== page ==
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If evil.example.com sets a cookie with a domain attribute set to .example.com, a browser will include this cookie in requests to foo.example.com.

The Tangled Web notes that for foo.example.com such cookie is largely indistinguishable from cookies set by foo.example.com. But according to the RFC, the domain attribute of a cookie should be sent to the server, which would make it possible for foo.example.com to distinguish and reject a cookie that was set by evil.example.com.

What is the state of current browsers implementations? Is domain sent back with cookies?

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3 Answers 3

up vote 6 down vote accepted

RFC 2109 and RFC 2965 were historical attempts to standardise the handling of cookies. Unfortunately they bore no resemblance to what browsers actually do, and should be completely ignored.

Real-world behaviour was primarily defined by the original Netscape cookie_spec, but this was highly deficient as a specification, which has resulting in a range of browser differences, around -

  • what date formats are accepted;
  • how cookies with the same name are handled when more than one match;
  • how non-ASCII characters work (or don't work);
  • quoting/escapes;
  • how domain matching is done.

RFC 6265 is an attempt to clean up this mess and definitively codify what browsers should aim to do. It doesn't say browsers should send domain or path, because no browser in history has ever done that.

Because you can't detect that a cookie comes from a parent domain(*), you have to take care with your hostnames to avoid overlapping domains if you want to keep your cookies separate - in particular for IE, where even if you don't set domain, a cookie set on example.com will always inherit into foo.example.com.

So: don't use a 'no-www' hostname for your site if you think you might ever want a subdomain with separate cookies in the future (that shouldn't be able to read sensitive cookies from its parent); and if you really need a completely separate cookie context, to prevent evil.example.com injecting cookie values into other example.com sites, then you have no choice but to use completely separate domain names.

An alternative that might be effective against some attack models would be to sign every cookie value you produce, for example using an HMAC.

*: there is kind of a way. Try deleting the cookie with the same domain and path settings as the cookie you want. If the cookie disappears when you do so, then it must have had those domain and path settings, so the original cookie was OK. If there is still a cookie there, it comes from somewhere else and you can ignore it. This is inconvenient, impractical to do without JavaScript, and not watertight because in principle the attacker could be deleting their injected cookies at the same time.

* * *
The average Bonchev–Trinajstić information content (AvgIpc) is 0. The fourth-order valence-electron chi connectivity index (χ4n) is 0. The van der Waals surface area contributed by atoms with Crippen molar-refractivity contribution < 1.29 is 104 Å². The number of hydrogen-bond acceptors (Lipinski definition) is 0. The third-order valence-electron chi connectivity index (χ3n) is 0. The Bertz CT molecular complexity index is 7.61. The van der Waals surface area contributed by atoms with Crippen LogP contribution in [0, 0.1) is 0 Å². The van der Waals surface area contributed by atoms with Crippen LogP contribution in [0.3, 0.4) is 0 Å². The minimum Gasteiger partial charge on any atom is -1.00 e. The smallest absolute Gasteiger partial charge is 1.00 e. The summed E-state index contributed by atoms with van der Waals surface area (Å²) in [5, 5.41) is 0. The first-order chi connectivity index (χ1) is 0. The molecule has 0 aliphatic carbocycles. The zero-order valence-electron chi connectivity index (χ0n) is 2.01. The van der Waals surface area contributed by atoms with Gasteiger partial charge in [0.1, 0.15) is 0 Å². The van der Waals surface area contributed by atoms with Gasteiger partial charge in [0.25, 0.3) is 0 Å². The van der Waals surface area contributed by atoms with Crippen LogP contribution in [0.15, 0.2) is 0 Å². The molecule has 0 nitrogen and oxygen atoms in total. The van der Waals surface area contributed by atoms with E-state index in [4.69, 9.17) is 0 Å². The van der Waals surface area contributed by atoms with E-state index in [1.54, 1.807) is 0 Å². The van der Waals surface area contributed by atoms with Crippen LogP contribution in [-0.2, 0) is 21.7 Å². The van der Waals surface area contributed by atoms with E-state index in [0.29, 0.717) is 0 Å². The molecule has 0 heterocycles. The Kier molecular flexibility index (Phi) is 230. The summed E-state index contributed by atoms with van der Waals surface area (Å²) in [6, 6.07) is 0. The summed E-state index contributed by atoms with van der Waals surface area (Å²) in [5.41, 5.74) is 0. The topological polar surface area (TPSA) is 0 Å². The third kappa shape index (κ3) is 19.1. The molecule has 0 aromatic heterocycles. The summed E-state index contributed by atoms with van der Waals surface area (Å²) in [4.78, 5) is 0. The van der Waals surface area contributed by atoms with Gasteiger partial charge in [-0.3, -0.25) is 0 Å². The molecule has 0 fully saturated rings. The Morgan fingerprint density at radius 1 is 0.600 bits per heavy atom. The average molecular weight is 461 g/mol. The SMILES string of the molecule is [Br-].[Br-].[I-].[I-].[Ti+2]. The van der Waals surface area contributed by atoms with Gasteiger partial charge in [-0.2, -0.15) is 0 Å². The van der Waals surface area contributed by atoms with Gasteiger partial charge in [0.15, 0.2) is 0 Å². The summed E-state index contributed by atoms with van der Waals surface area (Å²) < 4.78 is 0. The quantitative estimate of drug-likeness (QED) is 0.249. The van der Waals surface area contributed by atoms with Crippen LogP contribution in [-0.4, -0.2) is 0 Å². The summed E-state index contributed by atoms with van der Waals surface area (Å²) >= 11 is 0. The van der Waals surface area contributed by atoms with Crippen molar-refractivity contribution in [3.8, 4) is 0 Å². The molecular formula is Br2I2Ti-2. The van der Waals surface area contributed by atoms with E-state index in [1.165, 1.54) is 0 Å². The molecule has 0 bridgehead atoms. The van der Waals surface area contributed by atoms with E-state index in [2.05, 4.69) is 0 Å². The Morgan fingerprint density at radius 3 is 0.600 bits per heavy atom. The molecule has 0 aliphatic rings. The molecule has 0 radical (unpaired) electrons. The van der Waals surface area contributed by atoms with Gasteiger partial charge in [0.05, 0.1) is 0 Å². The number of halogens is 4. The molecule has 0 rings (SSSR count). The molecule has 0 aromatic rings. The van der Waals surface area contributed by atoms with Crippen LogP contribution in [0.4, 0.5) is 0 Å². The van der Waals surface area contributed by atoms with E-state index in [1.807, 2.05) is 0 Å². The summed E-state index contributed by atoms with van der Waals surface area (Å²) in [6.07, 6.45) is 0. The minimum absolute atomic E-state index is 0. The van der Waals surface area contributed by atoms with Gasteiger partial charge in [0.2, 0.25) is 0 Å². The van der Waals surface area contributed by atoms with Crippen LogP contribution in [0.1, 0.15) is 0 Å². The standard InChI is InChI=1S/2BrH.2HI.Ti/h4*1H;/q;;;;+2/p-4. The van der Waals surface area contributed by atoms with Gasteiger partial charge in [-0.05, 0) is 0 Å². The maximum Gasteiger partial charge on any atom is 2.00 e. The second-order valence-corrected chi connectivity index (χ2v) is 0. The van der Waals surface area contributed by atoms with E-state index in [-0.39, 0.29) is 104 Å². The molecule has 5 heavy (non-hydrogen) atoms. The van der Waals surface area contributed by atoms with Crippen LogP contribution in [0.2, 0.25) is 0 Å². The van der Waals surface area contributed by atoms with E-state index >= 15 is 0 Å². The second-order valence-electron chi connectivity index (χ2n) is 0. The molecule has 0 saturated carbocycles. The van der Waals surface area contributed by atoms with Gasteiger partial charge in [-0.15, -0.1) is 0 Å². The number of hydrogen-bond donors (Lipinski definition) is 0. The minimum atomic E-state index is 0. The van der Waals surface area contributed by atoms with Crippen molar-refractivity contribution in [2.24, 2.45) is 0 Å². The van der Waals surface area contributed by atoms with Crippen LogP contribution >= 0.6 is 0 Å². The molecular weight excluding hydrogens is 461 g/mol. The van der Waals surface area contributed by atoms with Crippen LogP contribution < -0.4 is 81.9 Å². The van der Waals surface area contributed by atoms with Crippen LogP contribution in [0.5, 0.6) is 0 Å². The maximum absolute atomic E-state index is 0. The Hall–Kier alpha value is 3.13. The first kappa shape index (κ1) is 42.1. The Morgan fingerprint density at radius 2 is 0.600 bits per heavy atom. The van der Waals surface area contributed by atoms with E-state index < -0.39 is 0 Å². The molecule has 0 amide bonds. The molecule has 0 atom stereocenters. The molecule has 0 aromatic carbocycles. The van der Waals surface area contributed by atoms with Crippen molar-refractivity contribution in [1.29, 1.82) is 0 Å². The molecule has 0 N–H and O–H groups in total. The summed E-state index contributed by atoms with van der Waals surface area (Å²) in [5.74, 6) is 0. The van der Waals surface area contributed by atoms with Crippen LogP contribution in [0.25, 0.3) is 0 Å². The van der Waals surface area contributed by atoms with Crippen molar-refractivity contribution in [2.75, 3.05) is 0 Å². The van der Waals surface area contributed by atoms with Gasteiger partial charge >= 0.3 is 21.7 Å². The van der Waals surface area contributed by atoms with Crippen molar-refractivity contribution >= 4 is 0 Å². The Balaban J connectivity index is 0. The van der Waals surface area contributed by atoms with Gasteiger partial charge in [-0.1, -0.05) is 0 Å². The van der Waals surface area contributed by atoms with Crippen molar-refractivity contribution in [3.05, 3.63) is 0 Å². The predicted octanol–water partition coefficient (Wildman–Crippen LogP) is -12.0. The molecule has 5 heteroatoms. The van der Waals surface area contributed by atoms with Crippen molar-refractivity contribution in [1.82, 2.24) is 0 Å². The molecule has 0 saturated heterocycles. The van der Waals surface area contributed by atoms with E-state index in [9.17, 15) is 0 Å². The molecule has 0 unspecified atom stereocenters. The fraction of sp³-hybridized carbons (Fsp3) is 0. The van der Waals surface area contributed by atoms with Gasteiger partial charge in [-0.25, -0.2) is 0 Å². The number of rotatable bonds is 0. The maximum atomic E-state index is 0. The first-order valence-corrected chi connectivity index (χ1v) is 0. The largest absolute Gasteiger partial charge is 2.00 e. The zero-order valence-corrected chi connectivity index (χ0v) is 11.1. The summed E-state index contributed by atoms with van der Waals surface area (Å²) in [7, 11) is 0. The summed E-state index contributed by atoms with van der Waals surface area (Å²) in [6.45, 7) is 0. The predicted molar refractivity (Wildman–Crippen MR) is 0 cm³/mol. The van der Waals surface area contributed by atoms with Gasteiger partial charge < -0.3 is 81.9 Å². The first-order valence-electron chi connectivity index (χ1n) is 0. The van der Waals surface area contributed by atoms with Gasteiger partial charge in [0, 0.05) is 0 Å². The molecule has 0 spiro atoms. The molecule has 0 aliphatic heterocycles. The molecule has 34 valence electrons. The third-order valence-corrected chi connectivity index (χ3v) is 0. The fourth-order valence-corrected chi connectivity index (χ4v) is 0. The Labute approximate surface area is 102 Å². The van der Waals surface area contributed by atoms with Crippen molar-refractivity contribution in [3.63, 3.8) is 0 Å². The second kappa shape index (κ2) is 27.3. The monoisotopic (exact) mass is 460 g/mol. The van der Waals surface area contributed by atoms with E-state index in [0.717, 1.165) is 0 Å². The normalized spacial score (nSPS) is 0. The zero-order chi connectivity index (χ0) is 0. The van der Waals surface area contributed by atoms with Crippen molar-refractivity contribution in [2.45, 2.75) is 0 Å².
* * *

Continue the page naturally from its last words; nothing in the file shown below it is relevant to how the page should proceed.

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Thank you for the detailed answer. I was thinking that if all sites served as *.example.com are handled by the same server, the server could drop HTTP responses that try to set cookies with domain set to '.example.com' and thus enforce isolation between sites. But I realized that cookies can be also set from JavaScript, which breaks the isolation. Are you aware on any other way in which a server could enforce isolation of *.example.com sites (other than serving them from completely separate domain names)? –  Jan Wrobel Oct 7 '12 at 19:20

The current standard for cookies is RFC 6265. This version has simplified the Cookie: header. The browser just sends cookie name=value pairs, not attributes like the domain. See section 4.2 of the RFC for the specification of this header. Also, see section 8.6, Weak Integrity, where it discusses the fact that foo.example.com can set a cookie for .example.com, and bar.example.com won't be able to tell that it's not a cookie it set itself.

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Do you know if current browsers follow this RFC and do not sent domain with cookies? –  Jan Wrobel Oct 6 '12 at 9:46
No, I don't. Why don't you fire up a packet capture program and see? However, even if they do send the data, I'm not sure how you would use it. The CGI specification doesn't include passing this information to the application. E.g. PHP's $_COOKIE variable only contains the names and values, not attributes. –  Barmar Oct 6 '12 at 9:49

I would believe Zalewski's book and his https://code.google.com/p/browsersec/wiki/Main over any RFCs. Browsers' implementations of a number of HTTP features are notoriously messy and non-standard.

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